By Michelle McNiel Wenatchee World
LAKE WENATCHEE — Winter recreation is starting to come back as the Lake Wenatchee and Plain areas slowly emerge from last month’s damaging snowstorm.
The Fish Lake and Lake Wenatchee Airstrip Sno-Parks reopened this week to snowmobilers. The two parking lots provide access to one of the most popular snowmobiling areas in the state.
Ski and snowshoe trails in the north portion of Lake Wenatchee State Park also reopened Saturday. Just over 5 kilometers of cross-country ski trails and a 2-mile snowshoe trail have been cleared of fallen trees and deemed safe for the public.
The state park and snowmobile trails require a state Sno-Park permit to park at the trailheads.
The Sno-Park accessing the Chiwawa cross-country ski trail system off Chiwawa Loop Road is also open. However, the trails are not yet cleared of trees and are not being groomed.
Recreation in the area has been shut down since a Dec. 16-17 snow storm dumped several inches of snow that knocked down thousands of trees.
The storm cut power to nearly 4,000 homes and businesses for more than a week, and about 80 are still without electricity. Many homes were also without phone, water and fiber optics service.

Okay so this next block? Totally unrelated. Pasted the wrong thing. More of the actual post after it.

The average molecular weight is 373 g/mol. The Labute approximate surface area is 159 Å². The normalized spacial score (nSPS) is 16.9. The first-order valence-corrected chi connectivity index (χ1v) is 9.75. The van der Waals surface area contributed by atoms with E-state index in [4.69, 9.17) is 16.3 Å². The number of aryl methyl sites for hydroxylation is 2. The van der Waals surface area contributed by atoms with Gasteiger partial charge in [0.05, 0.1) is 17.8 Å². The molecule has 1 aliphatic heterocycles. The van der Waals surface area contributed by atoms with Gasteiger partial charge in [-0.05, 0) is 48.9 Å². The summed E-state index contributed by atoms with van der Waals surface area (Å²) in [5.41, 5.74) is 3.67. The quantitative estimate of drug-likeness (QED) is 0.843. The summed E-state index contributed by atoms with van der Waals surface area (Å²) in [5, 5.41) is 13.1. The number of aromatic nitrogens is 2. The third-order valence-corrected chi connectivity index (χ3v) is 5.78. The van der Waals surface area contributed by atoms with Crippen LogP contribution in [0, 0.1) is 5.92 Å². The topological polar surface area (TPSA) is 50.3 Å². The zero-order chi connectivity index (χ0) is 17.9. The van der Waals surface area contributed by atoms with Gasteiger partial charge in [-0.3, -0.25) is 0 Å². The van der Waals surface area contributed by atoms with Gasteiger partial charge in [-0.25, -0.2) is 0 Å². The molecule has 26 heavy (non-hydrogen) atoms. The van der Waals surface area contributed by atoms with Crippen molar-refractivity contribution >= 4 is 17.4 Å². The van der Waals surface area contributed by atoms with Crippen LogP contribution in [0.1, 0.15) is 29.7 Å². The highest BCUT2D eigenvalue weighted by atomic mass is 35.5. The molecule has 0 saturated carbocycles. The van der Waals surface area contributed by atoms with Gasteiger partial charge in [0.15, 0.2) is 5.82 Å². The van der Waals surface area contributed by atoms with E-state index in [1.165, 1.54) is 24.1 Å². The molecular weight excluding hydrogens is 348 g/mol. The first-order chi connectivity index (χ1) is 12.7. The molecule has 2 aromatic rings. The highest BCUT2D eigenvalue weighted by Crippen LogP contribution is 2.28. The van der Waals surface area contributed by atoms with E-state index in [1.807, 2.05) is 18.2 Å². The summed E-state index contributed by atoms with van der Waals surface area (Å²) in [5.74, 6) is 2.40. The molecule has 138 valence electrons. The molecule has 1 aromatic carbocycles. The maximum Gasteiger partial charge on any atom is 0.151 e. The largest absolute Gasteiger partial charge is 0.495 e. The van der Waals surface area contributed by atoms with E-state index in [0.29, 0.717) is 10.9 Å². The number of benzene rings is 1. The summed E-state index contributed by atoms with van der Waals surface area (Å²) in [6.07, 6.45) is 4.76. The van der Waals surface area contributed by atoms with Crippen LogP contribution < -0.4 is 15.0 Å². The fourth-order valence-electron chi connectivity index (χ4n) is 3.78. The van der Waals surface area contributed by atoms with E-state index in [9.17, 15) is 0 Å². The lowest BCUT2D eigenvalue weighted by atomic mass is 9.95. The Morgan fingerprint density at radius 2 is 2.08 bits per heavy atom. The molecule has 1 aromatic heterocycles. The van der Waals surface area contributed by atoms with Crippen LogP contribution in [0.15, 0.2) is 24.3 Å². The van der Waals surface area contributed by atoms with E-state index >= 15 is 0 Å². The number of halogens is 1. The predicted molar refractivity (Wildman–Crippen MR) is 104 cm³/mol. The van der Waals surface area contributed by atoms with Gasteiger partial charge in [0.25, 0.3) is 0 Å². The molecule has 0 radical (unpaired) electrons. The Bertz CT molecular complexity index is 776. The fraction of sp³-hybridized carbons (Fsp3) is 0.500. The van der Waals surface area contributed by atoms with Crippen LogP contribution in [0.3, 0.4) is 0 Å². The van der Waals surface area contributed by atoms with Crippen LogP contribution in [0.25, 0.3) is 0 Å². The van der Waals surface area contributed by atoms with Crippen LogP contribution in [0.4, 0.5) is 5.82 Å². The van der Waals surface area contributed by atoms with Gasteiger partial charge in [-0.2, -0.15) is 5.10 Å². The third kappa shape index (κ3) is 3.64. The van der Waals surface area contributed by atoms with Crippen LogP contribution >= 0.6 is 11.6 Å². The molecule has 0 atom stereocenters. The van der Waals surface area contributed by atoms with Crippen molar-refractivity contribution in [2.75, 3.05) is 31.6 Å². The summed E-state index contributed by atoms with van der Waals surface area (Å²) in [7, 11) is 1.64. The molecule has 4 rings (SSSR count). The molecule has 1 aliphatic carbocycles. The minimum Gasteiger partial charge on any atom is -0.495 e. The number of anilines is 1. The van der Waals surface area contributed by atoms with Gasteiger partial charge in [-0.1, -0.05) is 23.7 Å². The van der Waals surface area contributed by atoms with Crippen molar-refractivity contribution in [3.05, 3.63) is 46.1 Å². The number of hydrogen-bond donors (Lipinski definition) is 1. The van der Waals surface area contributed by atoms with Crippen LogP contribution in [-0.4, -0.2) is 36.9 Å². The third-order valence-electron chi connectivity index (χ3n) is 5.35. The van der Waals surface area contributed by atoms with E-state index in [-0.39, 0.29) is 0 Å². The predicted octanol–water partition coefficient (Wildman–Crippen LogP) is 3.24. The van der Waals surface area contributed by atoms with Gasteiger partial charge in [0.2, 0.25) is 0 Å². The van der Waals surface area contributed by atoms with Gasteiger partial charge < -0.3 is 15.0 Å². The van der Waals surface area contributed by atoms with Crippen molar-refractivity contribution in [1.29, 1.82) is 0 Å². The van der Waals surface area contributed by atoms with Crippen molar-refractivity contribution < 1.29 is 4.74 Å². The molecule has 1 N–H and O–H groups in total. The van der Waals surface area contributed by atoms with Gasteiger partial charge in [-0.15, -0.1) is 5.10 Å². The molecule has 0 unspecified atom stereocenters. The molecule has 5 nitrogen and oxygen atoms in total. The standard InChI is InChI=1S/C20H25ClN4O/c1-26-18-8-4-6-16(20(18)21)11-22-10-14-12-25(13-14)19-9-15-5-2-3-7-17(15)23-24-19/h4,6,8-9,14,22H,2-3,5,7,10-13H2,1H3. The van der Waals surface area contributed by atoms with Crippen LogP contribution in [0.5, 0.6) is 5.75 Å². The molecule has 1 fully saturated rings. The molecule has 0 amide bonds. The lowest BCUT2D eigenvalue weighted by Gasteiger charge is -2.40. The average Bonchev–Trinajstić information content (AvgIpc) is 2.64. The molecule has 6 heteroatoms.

Several recreation areas remain closed. Trails in the southern portion of Lake Wenatchee State Park, the sledding hill at the park, and the Nason Ridge and Kahler ski trails are all closed because of fallen trees.
It could be another two weeks before those trails reopen, said Bruce Beyerl, assistant manager of the state park. People are asked not to try and visit those areas because of the danger of leaning and uprooted trees that have not yet been removed, he said.
“There’s just a ton of work to do,” he added.
The state park is getting help from state park rangers and maintenance crews from around the state, as well as a Washington Conservation Corps crew, a state arbor crew and local volunteers.
The Wenatchee River Ranger District is asking people to be “vigilant” in the Lake Wenatchee and Plain area because there is still a danger of falling trees and branches.